Three years ago, in a move intended to signal its profound devotion to gun rights — and opposition to new restrictions being weighed by Congress — the Kansas legislature passed a law that never had any chance of actually taking force.

The “Second Amendment Protection Act” declared that federal laws and regulations do not apply to any gun manufactured in the state, so long as it is marked “Made in Kansas” and remains within the state’s borders at all times after its production.

The law — which, again, was invalid from the outset — also applied to ammunition and firearm accessories made in Kansas. It declared that federal law enforcement agents would be guilty of a felony if they attempted to enforce federal laws regarding these products within state borders.

It’s clear now that the legislators who pushed forward the law were well aware of the unresolvable conflict with federal law and the U.S. Constitution, and that they assumed that Kansans would understand that the act was meant to send a message, not to be taken literally.

But some Kansas gun sellers and buyers apparently didn’t get the memo.

The National Firearms Act of 1934 bans the unlicensed possession, manufacture, and sale of silencers, machine guns, and sawed-off shotguns. Many gun enthusiasts argue that the restrictions on silencers are outdated, and that the devices eliminate noise pollution and may stave off hearing damage.

Shane Cox ran a military surplus store in southeastern Kansas, and after the law took effect, he began producing and selling his own silencers. He assured buyers that federal gun laws would not apply as long as the products stayed within state borders and even handed out copies of the new statute.

Jeremy Kettler, a disabled U.S. Army veteran, bought one of the silencers and posted a video about it on Facebook. Both men were soon charged with violating the federal laws that regulate silencers. Kettler bought the unregistered silencer “because of a piece of paper signed by the governor saying it was legal,” the Associated Press reported.

The Kansas statute purported to nullify federal law, much as states like South Carolina had attempted to do prior to the Civil War. But the Supreme Court has ruled that states simply don’t have this authority. The issue has come up in recent years in the context of the move by some states to legalize marijuana. In Gonzales v. Raich, the Court ruled that federal drug laws still apply to marijuana produced in California because production could substantially affect interstate commerce.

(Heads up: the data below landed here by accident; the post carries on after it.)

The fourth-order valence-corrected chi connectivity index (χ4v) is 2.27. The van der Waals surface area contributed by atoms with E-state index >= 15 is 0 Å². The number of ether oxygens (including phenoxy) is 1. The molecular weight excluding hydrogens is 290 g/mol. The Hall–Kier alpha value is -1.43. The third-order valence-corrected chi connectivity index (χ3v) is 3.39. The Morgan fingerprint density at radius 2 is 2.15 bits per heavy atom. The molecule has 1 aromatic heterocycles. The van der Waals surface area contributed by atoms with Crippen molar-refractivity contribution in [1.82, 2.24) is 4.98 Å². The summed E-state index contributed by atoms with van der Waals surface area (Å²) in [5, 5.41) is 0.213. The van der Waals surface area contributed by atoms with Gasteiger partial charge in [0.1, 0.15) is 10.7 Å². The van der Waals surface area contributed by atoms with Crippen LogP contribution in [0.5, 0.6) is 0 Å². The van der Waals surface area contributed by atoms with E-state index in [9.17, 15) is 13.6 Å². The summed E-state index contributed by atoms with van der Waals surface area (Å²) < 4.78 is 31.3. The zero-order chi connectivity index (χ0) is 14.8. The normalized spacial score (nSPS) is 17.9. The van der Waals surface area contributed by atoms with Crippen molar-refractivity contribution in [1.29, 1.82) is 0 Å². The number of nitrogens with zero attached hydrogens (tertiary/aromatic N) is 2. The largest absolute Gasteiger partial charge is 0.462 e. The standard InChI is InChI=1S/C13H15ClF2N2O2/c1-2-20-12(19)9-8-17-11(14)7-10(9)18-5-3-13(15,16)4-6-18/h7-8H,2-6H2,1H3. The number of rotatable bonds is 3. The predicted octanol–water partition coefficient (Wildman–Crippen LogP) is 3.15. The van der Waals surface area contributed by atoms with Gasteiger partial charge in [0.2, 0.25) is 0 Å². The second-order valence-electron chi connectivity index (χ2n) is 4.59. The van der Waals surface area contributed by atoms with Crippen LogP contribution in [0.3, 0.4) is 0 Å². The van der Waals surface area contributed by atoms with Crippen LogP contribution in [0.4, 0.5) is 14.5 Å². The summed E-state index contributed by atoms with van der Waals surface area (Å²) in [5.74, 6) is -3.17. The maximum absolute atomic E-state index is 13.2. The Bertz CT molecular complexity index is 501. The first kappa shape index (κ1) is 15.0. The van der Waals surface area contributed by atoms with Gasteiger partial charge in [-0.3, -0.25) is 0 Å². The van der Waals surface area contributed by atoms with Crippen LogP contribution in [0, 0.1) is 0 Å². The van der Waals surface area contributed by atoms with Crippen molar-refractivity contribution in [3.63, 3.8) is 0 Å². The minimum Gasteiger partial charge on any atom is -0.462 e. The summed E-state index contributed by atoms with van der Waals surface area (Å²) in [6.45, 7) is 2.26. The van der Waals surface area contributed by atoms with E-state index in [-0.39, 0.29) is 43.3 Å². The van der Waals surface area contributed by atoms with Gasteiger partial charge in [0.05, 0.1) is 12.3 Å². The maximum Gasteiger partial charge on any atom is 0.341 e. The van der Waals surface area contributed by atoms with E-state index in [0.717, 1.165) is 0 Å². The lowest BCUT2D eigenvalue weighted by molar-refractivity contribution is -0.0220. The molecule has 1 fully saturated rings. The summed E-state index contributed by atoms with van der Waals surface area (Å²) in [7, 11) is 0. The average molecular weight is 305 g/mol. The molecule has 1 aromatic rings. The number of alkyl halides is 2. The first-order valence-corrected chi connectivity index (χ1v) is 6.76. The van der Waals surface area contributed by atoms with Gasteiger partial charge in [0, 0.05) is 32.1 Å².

More evidence that the legislation simply wouldn’t work: Other states had tried the exact same thing. In 2009, Montana adopted the Firearms Freedom Act. After federal law enforcement officials warned that “Made in Montana” firearms remained subject to federal regulation, gun rights proponents brought suit asking a court to rule on the validity of Montana’s law. These gun rights activists expressly conceded that their arguments conflicted with binding Supreme Court precedent and so the only way they could prevail would be for the justices to overrule that precedent. The lower courts ruled in favor of the federal government, and the Supreme Court declined to hear the case.

Of course, Kansas lawmakers knew their law had no shot. During hearings on the bill, a representative from the Kansas attorney general’s office warned that the law would face constitutional challenges and requested $225,000 to cover the costs of responding to them.

Just one day after the law became effective, U.S. Attorney General Eric Holder sent a letter to Governor Sam Brownback, warning that the law was unconstitutional and that federal law enforcement agents and prosecutors would continue to take all appropriate action to enforce federal gun laws within the state.

One of the bill’s co-sponsors, former state representative Jim Howell, told the AP that lawmakers knew the measure’s validity would be disputed. “I think these gentlemen understood that when they made a choice to do what they did,” Howell said, of the men arrested over the sale of silencers.

Last month, Cox was convicted of violating federal laws against manufacturing, selling, and possessing unregistered silencers and guns. Kettler, the veteran, was found guilty of possessing the silencer, and has criticized Kansas for “setting up its citizens to be prosecuted.” He also had harsh words for legislators like Howell: “All Kansas lawmakers who passed this law are completely missing in action.” The two men, who face up to a decade in prison, will be sentenced in February.

Allen Rostron is Associate Dean for Students and the William R. Jacques Constitutional Law Scholar and Professor of Law at the University of Missouri—Kansas City School of Law and a former senior staff attorney for the Brady Center to Prevent Gun Violence.